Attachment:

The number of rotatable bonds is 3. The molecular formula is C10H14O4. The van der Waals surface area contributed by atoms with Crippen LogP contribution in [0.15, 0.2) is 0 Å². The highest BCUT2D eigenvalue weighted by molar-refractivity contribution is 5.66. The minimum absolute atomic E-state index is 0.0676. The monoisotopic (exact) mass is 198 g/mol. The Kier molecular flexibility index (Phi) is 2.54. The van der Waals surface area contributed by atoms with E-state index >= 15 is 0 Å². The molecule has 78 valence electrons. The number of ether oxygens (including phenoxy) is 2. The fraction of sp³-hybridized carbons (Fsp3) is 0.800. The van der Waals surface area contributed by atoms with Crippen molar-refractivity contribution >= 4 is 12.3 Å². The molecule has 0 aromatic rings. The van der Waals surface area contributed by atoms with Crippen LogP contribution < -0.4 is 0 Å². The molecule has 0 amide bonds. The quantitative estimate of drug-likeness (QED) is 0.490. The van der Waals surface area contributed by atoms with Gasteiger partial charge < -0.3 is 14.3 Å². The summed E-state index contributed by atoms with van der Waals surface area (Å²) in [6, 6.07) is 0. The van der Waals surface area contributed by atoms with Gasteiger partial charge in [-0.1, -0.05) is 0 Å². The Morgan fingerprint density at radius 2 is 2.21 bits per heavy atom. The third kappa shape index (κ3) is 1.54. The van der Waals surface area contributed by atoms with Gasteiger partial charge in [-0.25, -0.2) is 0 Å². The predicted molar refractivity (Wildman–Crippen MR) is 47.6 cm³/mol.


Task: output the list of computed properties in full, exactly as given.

The number of rotatable bonds is 3. The molecular formula is C10H14O4. The van der Waals surface area contributed by atoms with Crippen LogP contribution in [0.15, 0.2) is 0 Å². The highest BCUT2D eigenvalue weighted by molar-refractivity contribution is 5.66. The minimum absolute atomic E-state index is 0.0676. The monoisotopic (exact) mass is 198 g/mol. The Kier molecular flexibility index (Phi) is 2.54. The van der Waals surface area contributed by atoms with E-state index >= 15 is 0 Å². The molecule has 78 valence electrons. The number of ether oxygens (including phenoxy) is 2. The fraction of sp³-hybridized carbons (Fsp3) is 0.800. The van der Waals surface area contributed by atoms with Crippen molar-refractivity contribution >= 4 is 12.3 Å². The molecule has 0 aromatic rings. The van der Waals surface area contributed by atoms with Crippen LogP contribution < -0.4 is 0 Å². The molecule has 0 amide bonds. The quantitative estimate of drug-likeness (QED) is 0.490. The van der Waals surface area contributed by atoms with Gasteiger partial charge < -0.3 is 14.3 Å². The summed E-state index contributed by atoms with van der Waals surface area (Å²) in [6, 6.07) is 0. The van der Waals surface area contributed by atoms with Gasteiger partial charge in [-0.1, -0.05) is 0 Å². The Morgan fingerprint density at radius 2 is 2.21 bits per heavy atom. The third kappa shape index (κ3) is 1.54. The van der Waals surface area contributed by atoms with Gasteiger partial charge in [-0.25, -0.2) is 0 Å². The predicted molar refractivity (Wildman–Crippen MR) is 47.6 cm³/mol.